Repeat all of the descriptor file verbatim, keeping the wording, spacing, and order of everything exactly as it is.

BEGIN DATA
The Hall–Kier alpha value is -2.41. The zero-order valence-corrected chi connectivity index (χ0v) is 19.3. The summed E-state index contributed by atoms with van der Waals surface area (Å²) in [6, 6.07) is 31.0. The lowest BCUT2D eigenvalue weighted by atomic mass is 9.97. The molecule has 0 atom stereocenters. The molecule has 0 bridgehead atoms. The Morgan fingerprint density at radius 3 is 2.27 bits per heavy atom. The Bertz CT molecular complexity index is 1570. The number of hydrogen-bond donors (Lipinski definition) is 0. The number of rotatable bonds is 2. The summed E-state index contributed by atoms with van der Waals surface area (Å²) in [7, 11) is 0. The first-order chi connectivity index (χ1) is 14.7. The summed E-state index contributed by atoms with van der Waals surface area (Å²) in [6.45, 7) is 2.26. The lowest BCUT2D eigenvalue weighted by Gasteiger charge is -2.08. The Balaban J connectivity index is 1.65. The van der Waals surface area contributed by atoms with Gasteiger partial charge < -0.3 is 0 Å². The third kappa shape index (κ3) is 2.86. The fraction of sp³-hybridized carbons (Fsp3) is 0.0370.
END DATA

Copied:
The Hall–Kier alpha value is -2.41. The zero-order valence-corrected chi connectivity index (χ0v) is 19.3. The summed E-state index contributed by atoms with van der Waals surface area (Å²) in [6, 6.07) is 31.0. The lowest BCUT2D eigenvalue weighted by atomic mass is 9.97. The molecule has 0 atom stereocenters. The molecule has 0 bridgehead atoms. The Morgan fingerprint density at radius 3 is 2.27 bits per heavy atom. The Bertz CT molecular complexity index is 1570. The number of hydrogen-bond donors (Lipinski definition) is 0. The number of rotatable bonds is 2. The summed E-state index contributed by atoms with van der Waals surface area (Å²) in [7, 11) is 0. The first-order chi connectivity index (χ1) is 14.7. The summed E-state index contributed by atoms with van der Waals surface area (Å²) in [6.45, 7) is 2.26. The lowest BCUT2D eigenvalue weighted by Gasteiger charge is -2.08. The Balaban J connectivity index is 1.65. The van der Waals surface area contributed by atoms with Gasteiger partial charge < -0.3 is 0 Å². The third kappa shape index (κ3) is 2.86. The fraction of sp³-hybridized carbons (Fsp3) is 0.0370.